By Laura He, CNN
Hong Kong (CNN) – Bao Fan, a star Chinese tech banker who disappeared a year ago amid Beijing’s anti-corruption crackdown, has formally resigned from the firm he founded, the company said.
China Renaissance announced in a filing to the Hong Kong stock exchange on Friday that Bao was stepping down as its chairman and CEO, effectively immediately, for “health reasons and to spend more time on his family affairs.”
“There is no other matter relating to his resignation that needs to be brought to the attention of the shareholders of the Company,” the Hong Kong-listed firm added.
It did not provide further details on Bao’s status or whether anyone had been in touch with him. In April, the company said it was forced to delay the release of its annual results, because its auditors were unable to reach Bao.
CNN has contacted China Renaissance for comment.
Last summer, the Economic Observer, a state-run financial publication, reported that Bao had been in the custody of the country’s top anti-graft watchdog since his disappearance in February 2023. He was said to be involved in an investigation into suspected corporate bribery, the report said.
China Renaissance announced a management reshuffle to replace its chairman and CEO, along with other top positions. Among the changes, Xie Yi Jing, co-founder of the company, will succeed Bao as its new chairman. He has also been “redesignated” from acting CEO to CEO of the company, the filing said.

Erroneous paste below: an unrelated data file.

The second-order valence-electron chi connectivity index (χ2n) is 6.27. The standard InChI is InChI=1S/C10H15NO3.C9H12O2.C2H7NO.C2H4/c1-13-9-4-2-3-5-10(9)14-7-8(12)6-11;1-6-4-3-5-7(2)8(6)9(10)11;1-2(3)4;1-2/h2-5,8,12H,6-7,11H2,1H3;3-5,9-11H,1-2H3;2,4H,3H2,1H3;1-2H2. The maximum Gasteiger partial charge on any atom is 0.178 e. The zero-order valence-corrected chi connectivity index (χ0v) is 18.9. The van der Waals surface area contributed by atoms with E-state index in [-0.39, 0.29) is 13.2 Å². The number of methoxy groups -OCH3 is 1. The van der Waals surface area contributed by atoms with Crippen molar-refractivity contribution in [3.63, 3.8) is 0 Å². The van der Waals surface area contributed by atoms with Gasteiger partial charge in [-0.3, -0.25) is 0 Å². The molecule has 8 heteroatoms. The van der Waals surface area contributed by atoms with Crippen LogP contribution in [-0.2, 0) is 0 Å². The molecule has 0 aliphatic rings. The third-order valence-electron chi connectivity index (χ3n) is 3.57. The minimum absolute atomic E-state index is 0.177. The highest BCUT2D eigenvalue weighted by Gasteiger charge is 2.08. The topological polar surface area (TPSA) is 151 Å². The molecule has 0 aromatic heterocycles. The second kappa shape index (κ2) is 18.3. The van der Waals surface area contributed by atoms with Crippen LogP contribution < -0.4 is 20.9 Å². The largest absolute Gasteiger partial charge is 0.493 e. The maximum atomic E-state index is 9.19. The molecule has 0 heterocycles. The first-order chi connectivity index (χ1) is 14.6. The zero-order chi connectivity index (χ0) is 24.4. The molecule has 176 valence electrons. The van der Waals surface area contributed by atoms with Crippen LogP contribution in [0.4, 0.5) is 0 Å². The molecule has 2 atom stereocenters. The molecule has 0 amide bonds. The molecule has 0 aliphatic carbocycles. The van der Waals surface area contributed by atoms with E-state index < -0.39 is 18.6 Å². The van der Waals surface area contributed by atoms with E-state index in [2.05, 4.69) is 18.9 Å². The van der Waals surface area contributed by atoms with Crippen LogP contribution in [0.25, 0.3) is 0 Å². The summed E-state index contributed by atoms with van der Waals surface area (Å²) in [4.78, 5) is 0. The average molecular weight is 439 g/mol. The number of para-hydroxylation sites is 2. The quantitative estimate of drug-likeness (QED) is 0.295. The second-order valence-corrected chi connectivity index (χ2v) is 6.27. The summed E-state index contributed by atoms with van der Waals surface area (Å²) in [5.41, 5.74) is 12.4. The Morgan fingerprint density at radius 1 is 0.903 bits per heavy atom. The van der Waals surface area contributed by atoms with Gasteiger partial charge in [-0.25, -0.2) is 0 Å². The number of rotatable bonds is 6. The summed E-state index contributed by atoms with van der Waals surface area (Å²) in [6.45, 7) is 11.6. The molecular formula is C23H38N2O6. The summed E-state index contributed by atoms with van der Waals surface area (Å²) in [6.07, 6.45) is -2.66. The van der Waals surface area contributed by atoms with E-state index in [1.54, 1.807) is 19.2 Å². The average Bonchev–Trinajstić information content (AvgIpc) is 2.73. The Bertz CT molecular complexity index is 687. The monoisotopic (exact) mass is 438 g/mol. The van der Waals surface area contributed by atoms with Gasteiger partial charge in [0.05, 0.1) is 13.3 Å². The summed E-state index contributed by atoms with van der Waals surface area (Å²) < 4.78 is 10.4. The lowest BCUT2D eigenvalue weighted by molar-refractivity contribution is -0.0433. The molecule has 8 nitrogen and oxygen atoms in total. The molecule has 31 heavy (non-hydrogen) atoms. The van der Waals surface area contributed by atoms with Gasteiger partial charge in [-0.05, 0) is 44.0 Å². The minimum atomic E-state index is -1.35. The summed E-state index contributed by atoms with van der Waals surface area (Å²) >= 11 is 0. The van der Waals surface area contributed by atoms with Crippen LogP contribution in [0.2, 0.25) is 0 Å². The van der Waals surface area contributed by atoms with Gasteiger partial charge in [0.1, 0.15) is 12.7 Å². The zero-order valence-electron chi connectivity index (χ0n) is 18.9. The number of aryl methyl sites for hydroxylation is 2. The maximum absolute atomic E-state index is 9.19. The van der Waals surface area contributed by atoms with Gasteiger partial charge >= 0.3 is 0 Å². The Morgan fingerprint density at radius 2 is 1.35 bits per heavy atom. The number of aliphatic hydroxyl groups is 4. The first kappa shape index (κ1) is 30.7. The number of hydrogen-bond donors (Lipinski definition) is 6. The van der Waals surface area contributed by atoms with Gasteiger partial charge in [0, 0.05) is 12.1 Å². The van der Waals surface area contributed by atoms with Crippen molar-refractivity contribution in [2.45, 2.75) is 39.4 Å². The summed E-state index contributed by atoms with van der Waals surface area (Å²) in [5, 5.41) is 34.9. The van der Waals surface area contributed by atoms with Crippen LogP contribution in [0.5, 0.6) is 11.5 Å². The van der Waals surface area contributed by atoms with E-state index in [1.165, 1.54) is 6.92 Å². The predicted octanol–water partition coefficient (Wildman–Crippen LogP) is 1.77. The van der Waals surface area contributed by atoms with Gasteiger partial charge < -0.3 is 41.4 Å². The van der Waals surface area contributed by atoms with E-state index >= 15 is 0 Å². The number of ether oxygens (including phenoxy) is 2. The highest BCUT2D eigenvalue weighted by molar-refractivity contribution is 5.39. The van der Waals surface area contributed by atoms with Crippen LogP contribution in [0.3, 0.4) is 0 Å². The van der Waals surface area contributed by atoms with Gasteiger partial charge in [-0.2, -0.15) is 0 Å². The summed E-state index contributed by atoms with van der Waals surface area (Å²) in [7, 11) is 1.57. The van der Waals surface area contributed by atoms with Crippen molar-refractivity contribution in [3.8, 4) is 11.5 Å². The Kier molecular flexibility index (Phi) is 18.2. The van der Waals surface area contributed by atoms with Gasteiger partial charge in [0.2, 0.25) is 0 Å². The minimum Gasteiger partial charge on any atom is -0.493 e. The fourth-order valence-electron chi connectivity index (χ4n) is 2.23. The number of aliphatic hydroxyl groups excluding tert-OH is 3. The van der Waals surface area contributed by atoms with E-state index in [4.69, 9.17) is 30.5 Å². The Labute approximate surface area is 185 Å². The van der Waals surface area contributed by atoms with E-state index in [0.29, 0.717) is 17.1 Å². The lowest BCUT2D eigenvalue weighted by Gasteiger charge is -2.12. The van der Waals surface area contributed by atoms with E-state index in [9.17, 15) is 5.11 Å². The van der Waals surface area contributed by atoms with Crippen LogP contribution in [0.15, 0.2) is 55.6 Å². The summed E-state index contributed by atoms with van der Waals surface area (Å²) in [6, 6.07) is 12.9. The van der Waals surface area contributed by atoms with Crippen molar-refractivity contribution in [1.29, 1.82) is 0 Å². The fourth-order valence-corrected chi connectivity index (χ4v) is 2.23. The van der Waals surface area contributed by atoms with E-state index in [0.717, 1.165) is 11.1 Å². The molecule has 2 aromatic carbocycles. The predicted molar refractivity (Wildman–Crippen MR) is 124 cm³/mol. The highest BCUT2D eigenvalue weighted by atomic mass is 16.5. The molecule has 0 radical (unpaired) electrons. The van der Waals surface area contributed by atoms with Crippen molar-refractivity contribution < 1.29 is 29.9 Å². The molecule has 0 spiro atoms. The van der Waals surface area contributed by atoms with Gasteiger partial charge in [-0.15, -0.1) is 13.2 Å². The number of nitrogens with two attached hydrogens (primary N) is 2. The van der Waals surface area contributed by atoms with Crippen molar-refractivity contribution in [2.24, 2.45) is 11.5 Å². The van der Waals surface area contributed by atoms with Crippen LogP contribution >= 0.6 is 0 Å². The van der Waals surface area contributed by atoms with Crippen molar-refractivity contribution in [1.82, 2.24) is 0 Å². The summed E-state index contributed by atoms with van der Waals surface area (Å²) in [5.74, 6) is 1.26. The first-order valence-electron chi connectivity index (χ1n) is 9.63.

Bao was a veteran banker in China’s tech industry. He founded China Renaissance in 2005 in Beijing and made it one of the top dealmakers for Chinese tech firms. He helped broker the 2015 merger between two of the country’s leading food delivery services, Meituan and Dianping. Today, the combined company’s “super app” platform is ubiquitous in China.
The banker’s disappearance sent a chill through China’s financial markets and its tech sector. The company later said Bao was “cooperating in an investigation” by certain authorities in China, without giving further details.
Bao’s disappearance coincided with a sweeping anti-corruption crackdown launched by the ruling Communist Party into the financial sector, which has ensnared more than a dozen senior executives at China’s biggest financial institutions.